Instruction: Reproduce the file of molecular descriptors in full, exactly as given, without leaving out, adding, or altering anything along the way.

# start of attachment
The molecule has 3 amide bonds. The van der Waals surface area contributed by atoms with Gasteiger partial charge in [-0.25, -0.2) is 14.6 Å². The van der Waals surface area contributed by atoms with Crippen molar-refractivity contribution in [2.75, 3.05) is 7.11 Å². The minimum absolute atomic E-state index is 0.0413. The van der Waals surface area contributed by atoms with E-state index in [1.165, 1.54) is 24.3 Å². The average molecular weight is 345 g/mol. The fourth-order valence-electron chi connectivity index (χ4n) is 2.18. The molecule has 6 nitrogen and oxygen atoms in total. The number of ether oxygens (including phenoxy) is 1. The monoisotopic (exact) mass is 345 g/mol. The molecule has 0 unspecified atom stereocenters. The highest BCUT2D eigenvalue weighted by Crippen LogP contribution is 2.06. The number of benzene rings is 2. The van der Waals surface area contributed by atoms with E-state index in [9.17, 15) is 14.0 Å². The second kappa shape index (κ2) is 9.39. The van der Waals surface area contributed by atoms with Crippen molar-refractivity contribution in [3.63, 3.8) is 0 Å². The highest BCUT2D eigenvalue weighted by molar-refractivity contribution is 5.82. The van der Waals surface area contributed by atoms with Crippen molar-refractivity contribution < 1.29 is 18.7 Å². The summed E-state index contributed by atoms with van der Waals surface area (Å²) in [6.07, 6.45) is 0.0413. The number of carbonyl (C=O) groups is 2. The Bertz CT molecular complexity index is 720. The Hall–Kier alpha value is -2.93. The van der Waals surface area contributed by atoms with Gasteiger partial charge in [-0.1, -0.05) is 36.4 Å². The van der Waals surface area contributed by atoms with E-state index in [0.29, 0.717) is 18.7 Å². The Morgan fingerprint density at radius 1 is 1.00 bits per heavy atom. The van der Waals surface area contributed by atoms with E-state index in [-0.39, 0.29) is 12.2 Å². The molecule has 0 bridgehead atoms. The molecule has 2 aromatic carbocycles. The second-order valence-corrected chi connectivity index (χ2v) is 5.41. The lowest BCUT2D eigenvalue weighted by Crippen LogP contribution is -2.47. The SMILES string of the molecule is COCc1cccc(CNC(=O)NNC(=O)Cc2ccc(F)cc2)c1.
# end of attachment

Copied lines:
The molecule has 3 amide bonds. The van der Waals surface area contributed by atoms with Gasteiger partial charge in [-0.25, -0.2) is 14.6 Å². The van der Waals surface area contributed by atoms with Crippen molar-refractivity contribution in [2.75, 3.05) is 7.11 Å². The minimum absolute atomic E-state index is 0.0413. The van der Waals surface area contributed by atoms with E-state index in [1.165, 1.54) is 24.3 Å². The average molecular weight is 345 g/mol. The fourth-order valence-electron chi connectivity index (χ4n) is 2.18. The molecule has 6 nitrogen and oxygen atoms in total. The number of ether oxygens (including phenoxy) is 1. The monoisotopic (exact) mass is 345 g/mol. The molecule has 0 unspecified atom stereocenters. The highest BCUT2D eigenvalue weighted by Crippen LogP contribution is 2.06. The number of benzene rings is 2. The van der Waals surface area contributed by atoms with E-state index in [9.17, 15) is 14.0 Å². The second kappa shape index (κ2) is 9.39. The van der Waals surface area contributed by atoms with Crippen molar-refractivity contribution in [3.63, 3.8) is 0 Å². The highest BCUT2D eigenvalue weighted by molar-refractivity contribution is 5.82. The van der Waals surface area contributed by atoms with Crippen molar-refractivity contribution < 1.29 is 18.7 Å². The summed E-state index contributed by atoms with van der Waals surface area (Å²) in [6.07, 6.45) is 0.0413. The number of carbonyl (C=O) groups is 2. The Bertz CT molecular complexity index is 720. The Hall–Kier alpha value is -2.93. The van der Waals surface area contributed by atoms with Gasteiger partial charge in [-0.1, -0.05) is 36.4 Å². The van der Waals surface area contributed by atoms with E-state index in [0.29, 0.717) is 18.7 Å². The Morgan fingerprint density at radius 1 is 1.00 bits per heavy atom. The van der Waals surface area contributed by atoms with E-state index in [-0.39, 0.29) is 12.2 Å². The molecule has 0 bridgehead atoms. The molecule has 2 aromatic carbocycles. The second-order valence-corrected chi connectivity index (χ2v) is 5.41. The lowest BCUT2D eigenvalue weighted by Crippen LogP contribution is -2.47. The SMILES string of the molecule is COCc1cccc(CNC(=O)NNC(=O)Cc2ccc(F)cc2)c1.